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Using Stocks as Inflation Protection

September 13, 2021 4 min 59 sec
Craig Jerusalim
CIBC Asset Management
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Craig Jerusalim, senior portfolio manager at CIBC Asset Management.

The rotation between growth and value is not one I pay much attention to. I would frame the rotation we’ve seen over the past few quarters as a rotation between cyclicals, like financials, materials, and energy, that benefit from economic reopening, with the secular growth, like technology industrials and consumer discretionary, that benefit from earnings growth and low interest rates that support multiple expansion.

So given the relative positive, fundamental backdrop of strong GDP growth, rapidly improving employment trends and demand outstripping supply — that’s just a need to keep an eye on inflation. Because rising inflation leads to rising interest rates, which can hurt those high multiples that I just talked about.

Now, I would argue that stocks are one of the best ways to protect portfolios against inflation, specifically companies that can offer inflation protection. So three top picks that I’ve been talking about are Telus, Brookfield and the Canadian banks, and all three of these companies or groups of companies offer inflation protection in different ways.

Telus offers inflation protection by being able to increase pricing that they sell their services for over time because of the strong demand for their services. Brookfield Asset Management, as the owner of real assets, has built-in inflation escalation in their pricing, which benefits them over time. And the Canadian banks have a strong oligopoly, which benefit from rising rates through higher net interest margin.

Let me drill down into each one of these companies a little further. Telus does have high corporate leverage post the 3,500 megahertz spectrum auction, but they also have lots of potential offset to quickly pay down that debt, including partnering in Telus Health or Telus Agriculture, as well as selling down some of their real estate assets. And finally forcing some of their customers to migrate from the copper networks to fiber networks, which result in big savings for the Telco.

As for their key areas of business, wireless is probably the biggest driver where they have a best-in-class turn. And moving forward, some of those Covid-related headwinds quickly turned to tailwinds as migration increases, and we see a recovery in roaming and overage charges. And then on Wireline, their biggest competitor, is slightly distracted from the massive acquisition that they’re undertaking with Rogers purchasing Shaw. Plus, if the acquisition does go through, there’ll be yet another year of integration that Rogers has to deal with, giving a competitive advantage to Telus during that period. So with Telus, you get it all, you get growth, stability and the yield.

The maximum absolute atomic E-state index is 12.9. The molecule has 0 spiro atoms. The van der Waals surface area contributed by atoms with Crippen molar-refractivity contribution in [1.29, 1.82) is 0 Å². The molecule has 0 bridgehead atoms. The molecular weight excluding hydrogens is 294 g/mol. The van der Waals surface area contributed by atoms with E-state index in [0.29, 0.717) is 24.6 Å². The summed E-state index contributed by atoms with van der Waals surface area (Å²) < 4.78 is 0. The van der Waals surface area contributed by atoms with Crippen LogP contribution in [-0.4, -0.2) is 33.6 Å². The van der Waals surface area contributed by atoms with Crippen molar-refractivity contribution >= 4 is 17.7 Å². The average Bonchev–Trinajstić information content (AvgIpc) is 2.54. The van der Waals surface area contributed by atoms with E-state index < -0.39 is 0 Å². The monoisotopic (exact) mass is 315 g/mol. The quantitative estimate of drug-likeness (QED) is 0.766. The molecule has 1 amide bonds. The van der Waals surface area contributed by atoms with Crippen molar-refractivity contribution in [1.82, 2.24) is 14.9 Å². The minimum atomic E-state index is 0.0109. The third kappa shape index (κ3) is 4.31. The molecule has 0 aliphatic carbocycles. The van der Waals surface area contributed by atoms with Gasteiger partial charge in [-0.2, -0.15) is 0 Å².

The second company was Brookfield Asset Management. There’s lots of moving pieces with them and they have a lot going on right now with the Brookfield reinsurance business, if it was just spun out as well as their purchase of American National for $5 billion. But all of the moving parts around Brookfield have a similar theme, alternatives and real asset valuations benefit from low interest rates and improving economic growth. And as their four public subsidiaries grow, infrastructure, renewables, private equity and insurance, and the fundraising continues to accelerate, the fees accrued by the parents begin to snowball. And that’s exactly what we’re seeing for Brookfield Asset Management right now. And then finally, what sets Brookfield Asset Management apart is their global reach, ability to operate assets, and the propensity to invest in regions where capital is scarce and others don’t see the valuation that they see.

And then finally turning to the Canadian banks. The whole group took a very conservative view on reserves at the onset of Covid and now are benefiting from the release of those reserves. The banks are very well capitalized with excess capital level well above regulatory minimum levels, as well as any self-imposed buffers. And once OSFI, who imposed a dividend moratorium, lifts that moratorium, we expect that the dividends could be increased anywhere from five to 25% on average, to get back to their 50% tip payout target.

So with mortgage growth that fuelled 2021 results, we are expecting a pickup in commercial loan growth, which should help 2022 results. Now the group is still trading at about 11 times next year’s EPS estimates with three to 4% dividend yield and leverage to the economic growth moving forward — a very attractive risk reward profile in our opinion.